This rich vein of symbolism in fairytales is one reason they stick with us. These are not just stories about fairies and witches and woods. These are stories about sex, love, death, hunger. These are stories about inheritance and abuse and loss and bravery and kindness and victory. Their familiar patterns offer us comfort and catharsis; their sketched-out characters enact morality plays and rites of passage. Fairytales are powerful. At their best, they teach us how to be human. And so it should be no surprise that as we change, so too do our stories and the lessons they carry.
When I reimagine fairytales, I want to take the mythic weight that lurks behind the deceptive simplicity and bring it to the fore. I want to tell stories about what it means to be human, to love and suffer and want and lose. I want to expose the dark power dynamics underlying so many ‘happy endings’, and make space for tenderness in stories of pain and hardship. I want to investigate the motives behind – and personal cost of – the familiar stories we often take for granted. (What does it feel like to wake from a hundred-year sleep, in a changed world? Why doesn’t Cinderella just leave her stepmother’s home? What kind of person finds a girl in a coffin and kisses her?) I want to tell the fairytales I wish I could have read when I was younger, because someone out there is still wishing for them.

Red Hoods is ultimately an invitation to see fairytales differently – to place yourself in the shoes of characters both familiar and strange, and experience these old stories through new eyes. I hope you’ll join me.

Our opera, “The Lion-Faced Man” – last chance to buy tickets at Â£5!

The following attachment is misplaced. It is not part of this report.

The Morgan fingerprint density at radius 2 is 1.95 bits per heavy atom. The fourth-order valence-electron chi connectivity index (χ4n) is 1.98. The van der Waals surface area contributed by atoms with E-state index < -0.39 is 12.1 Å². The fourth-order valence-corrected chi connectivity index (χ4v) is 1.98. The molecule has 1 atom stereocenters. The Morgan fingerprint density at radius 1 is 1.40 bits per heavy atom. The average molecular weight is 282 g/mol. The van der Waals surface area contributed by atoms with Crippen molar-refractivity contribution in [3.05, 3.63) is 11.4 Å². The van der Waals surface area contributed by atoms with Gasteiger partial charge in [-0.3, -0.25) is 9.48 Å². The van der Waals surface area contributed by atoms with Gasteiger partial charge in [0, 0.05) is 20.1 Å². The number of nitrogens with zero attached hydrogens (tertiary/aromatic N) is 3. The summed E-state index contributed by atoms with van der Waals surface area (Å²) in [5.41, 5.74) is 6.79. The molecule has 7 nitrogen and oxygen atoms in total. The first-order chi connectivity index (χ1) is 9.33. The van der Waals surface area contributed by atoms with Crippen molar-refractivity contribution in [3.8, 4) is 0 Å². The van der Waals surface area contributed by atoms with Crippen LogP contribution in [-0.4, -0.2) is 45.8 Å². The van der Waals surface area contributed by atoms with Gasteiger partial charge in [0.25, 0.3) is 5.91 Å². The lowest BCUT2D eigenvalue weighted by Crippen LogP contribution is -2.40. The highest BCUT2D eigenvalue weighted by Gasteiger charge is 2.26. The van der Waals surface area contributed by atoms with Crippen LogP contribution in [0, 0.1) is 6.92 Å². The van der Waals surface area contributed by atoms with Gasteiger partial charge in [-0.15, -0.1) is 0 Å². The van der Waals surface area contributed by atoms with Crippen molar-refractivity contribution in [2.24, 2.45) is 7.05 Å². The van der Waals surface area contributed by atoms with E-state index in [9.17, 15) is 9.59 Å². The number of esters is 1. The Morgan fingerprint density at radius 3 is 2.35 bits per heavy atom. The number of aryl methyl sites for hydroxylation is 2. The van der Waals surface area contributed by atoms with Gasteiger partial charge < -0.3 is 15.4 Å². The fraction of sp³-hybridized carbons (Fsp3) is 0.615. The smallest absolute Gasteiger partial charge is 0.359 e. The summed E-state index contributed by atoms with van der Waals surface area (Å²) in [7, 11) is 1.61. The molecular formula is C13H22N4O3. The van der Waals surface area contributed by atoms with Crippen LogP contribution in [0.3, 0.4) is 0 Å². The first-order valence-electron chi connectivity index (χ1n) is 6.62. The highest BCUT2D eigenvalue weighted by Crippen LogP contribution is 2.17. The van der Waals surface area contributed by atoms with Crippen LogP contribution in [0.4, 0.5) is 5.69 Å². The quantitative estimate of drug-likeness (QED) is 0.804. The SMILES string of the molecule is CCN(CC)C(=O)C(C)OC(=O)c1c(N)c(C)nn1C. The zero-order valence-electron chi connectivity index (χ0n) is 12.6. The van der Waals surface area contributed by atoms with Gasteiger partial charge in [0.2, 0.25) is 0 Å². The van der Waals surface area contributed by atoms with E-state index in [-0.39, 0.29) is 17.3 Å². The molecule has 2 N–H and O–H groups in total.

Hello, internet!

Yes, once again it’s been a long while – I’ve been working on a number of things, and this blog dropped way down the priority list. Oh well! I’ll catch you up eventually.

You’ll be hearing more about this particular project soon, but for the moment here’s the short version: I wrote an opera with CN Lester and it’s showing at King’s Place in London this August. There are two showings a day, on the 8th and 9th, and today’s the last day to get your tickets for a fiver before they go up to £7.50.

Would you look at others differently if you knew you couldn’t look away?
Stephan Bibrowski: sideshow performer, urban legend, aspiring dentist – touted by Barnum and Bailey, inspiration to Jean Cocteau.
A new opera for mezzo Alison Wells and static image.
What makes us think we can know the man behind the myth?

Buy a ticket here, if you’re so inclined. Spaces are rather limited, and the show is not suitable for children or people with claustrophobia.

New poem recording – “Blood on the Snow” (happy Yuletide, everyone!)

Hello, internet!

I wish you all a very happy Yuletide, Christmas, Solstice, Chanukah, Kwanzaa, Winterval, and any other thing you might be celebrating around this time of year.

Here is a present for you – a wintry tale of the supernatural, from back when faeries and elves were considered rather more terrifying than they are today. The audio is below; If you want/need a textual version, click here for a PDF version (tagged for accessibility in accordance with the WebAim guidelines).

(I don’t know about you, but I can’t imagine the Wild Hunt being led by a sparkly flower fairy or one of Santa’s helpers… although now I’ve said that, I’m half expecting to Google it and find pictures of a blood-soaked Tinker Bell with a changeling under each arm?)

[Content note: humans being hunted for sport.]

Note: being happy

I was going through some old notes and found this from September. A friend has requested I put it up on the public interwebs so they can share it, so here it is!

It’s not necessarily a case of making your peace with the way things are and accepting that they will always be like this forever. It’s really not. But if you can’t find a way to be sustainably happy as you are now? That’s a problem. You can’t stake everything you have on making yourself miserable until you reach this mystical goal where you’ve done everything Just Right and now you’re happy, particularly if you’ve never even experienced the circumstances you’re expecting to Fix Everything when you attain them. You need to find ways of being happy, NOW, and then reaching your goal (if you do) is a bonus. Take your joys with you into the landscape of your traumas. Find space outside. Carve a niche where you can rest from it. You can’t gamble everything on working yourself to the bone.